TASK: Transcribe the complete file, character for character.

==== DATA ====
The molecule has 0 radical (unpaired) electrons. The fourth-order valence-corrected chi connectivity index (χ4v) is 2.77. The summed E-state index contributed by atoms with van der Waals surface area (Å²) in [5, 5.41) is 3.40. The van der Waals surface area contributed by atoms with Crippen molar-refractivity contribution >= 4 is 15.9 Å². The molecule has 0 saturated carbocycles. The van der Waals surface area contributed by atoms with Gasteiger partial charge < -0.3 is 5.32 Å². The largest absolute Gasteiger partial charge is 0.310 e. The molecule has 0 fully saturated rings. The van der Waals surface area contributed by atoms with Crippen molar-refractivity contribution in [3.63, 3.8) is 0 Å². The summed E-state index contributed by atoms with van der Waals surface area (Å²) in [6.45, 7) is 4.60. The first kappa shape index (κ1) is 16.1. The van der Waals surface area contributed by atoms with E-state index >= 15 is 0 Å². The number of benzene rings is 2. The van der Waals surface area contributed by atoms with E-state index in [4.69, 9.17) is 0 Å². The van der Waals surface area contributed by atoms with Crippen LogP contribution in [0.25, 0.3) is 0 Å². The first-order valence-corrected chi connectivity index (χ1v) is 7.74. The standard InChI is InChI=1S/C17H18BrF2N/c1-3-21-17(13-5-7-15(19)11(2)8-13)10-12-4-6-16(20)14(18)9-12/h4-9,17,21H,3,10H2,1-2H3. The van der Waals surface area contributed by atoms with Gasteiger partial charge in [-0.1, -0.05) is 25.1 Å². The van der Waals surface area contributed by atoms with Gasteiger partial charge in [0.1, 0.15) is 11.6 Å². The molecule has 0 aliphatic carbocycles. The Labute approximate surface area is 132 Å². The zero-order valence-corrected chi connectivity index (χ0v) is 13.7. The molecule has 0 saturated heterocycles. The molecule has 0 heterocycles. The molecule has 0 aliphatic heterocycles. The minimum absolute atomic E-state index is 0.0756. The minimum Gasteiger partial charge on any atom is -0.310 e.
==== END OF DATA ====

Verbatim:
The molecule has 0 radical (unpaired) electrons. The fourth-order valence-corrected chi connectivity index (χ4v) is 2.77. The summed E-state index contributed by atoms with van der Waals surface area (Å²) in [5, 5.41) is 3.40. The van der Waals surface area contributed by atoms with Crippen molar-refractivity contribution >= 4 is 15.9 Å². The molecule has 0 saturated carbocycles. The van der Waals surface area contributed by atoms with Gasteiger partial charge < -0.3 is 5.32 Å². The largest absolute Gasteiger partial charge is 0.310 e. The molecule has 0 fully saturated rings. The van der Waals surface area contributed by atoms with Crippen molar-refractivity contribution in [3.63, 3.8) is 0 Å². The summed E-state index contributed by atoms with van der Waals surface area (Å²) in [6.45, 7) is 4.60. The first kappa shape index (κ1) is 16.1. The van der Waals surface area contributed by atoms with E-state index >= 15 is 0 Å². The number of benzene rings is 2. The van der Waals surface area contributed by atoms with E-state index in [4.69, 9.17) is 0 Å². The van der Waals surface area contributed by atoms with Crippen LogP contribution in [0.25, 0.3) is 0 Å². The first-order valence-corrected chi connectivity index (χ1v) is 7.74. The standard InChI is InChI=1S/C17H18BrF2N/c1-3-21-17(13-5-7-15(19)11(2)8-13)10-12-4-6-16(20)14(18)9-12/h4-9,17,21H,3,10H2,1-2H3. The van der Waals surface area contributed by atoms with Gasteiger partial charge in [-0.1, -0.05) is 25.1 Å². The van der Waals surface area contributed by atoms with Gasteiger partial charge in [0.1, 0.15) is 11.6 Å². The molecule has 0 aliphatic carbocycles. The Labute approximate surface area is 132 Å². The zero-order valence-corrected chi connectivity index (χ0v) is 13.7. The molecule has 0 saturated heterocycles. The molecule has 0 heterocycles. The molecule has 0 aliphatic heterocycles. The minimum absolute atomic E-state index is 0.0756. The minimum Gasteiger partial charge on any atom is -0.310 e.